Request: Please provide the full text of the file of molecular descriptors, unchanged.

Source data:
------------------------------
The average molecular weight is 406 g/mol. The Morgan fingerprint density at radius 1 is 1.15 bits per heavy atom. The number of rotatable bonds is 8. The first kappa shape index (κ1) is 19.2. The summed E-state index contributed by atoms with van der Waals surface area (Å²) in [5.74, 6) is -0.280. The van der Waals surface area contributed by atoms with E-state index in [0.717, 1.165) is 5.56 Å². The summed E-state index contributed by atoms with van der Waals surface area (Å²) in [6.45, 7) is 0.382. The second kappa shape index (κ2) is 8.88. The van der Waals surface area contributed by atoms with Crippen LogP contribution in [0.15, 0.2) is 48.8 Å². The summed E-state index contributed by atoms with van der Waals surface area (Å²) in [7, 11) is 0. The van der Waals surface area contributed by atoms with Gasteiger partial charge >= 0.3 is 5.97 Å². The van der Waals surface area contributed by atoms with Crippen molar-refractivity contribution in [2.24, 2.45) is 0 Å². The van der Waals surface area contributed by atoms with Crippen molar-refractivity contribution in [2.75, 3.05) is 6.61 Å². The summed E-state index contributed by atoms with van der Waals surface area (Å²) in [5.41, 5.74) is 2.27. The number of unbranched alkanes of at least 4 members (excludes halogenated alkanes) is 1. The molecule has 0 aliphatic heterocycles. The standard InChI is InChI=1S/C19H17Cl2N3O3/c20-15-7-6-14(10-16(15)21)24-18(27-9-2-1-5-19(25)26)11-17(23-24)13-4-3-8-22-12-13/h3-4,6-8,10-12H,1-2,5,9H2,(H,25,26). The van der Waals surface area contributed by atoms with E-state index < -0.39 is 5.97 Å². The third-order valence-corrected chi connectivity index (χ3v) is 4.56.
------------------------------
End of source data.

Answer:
The average molecular weight is 406 g/mol. The Morgan fingerprint density at radius 1 is 1.15 bits per heavy atom. The number of rotatable bonds is 8. The first kappa shape index (κ1) is 19.2. The summed E-state index contributed by atoms with van der Waals surface area (Å²) in [5.74, 6) is -0.280. The van der Waals surface area contributed by atoms with E-state index in [0.717, 1.165) is 5.56 Å². The summed E-state index contributed by atoms with van der Waals surface area (Å²) in [6.45, 7) is 0.382. The second kappa shape index (κ2) is 8.88. The van der Waals surface area contributed by atoms with Crippen LogP contribution in [0.15, 0.2) is 48.8 Å². The summed E-state index contributed by atoms with van der Waals surface area (Å²) in [7, 11) is 0. The van der Waals surface area contributed by atoms with Gasteiger partial charge >= 0.3 is 5.97 Å². The van der Waals surface area contributed by atoms with Crippen molar-refractivity contribution in [2.24, 2.45) is 0 Å². The van der Waals surface area contributed by atoms with Crippen molar-refractivity contribution in [2.75, 3.05) is 6.61 Å². The summed E-state index contributed by atoms with van der Waals surface area (Å²) in [5.41, 5.74) is 2.27. The number of unbranched alkanes of at least 4 members (excludes halogenated alkanes) is 1. The molecule has 0 aliphatic heterocycles. The standard InChI is InChI=1S/C19H17Cl2N3O3/c20-15-7-6-14(10-16(15)21)24-18(27-9-2-1-5-19(25)26)11-17(23-24)13-4-3-8-22-12-13/h3-4,6-8,10-12H,1-2,5,9H2,(H,25,26). The van der Waals surface area contributed by atoms with E-state index < -0.39 is 5.97 Å². The third-order valence-corrected chi connectivity index (χ3v) is 4.56.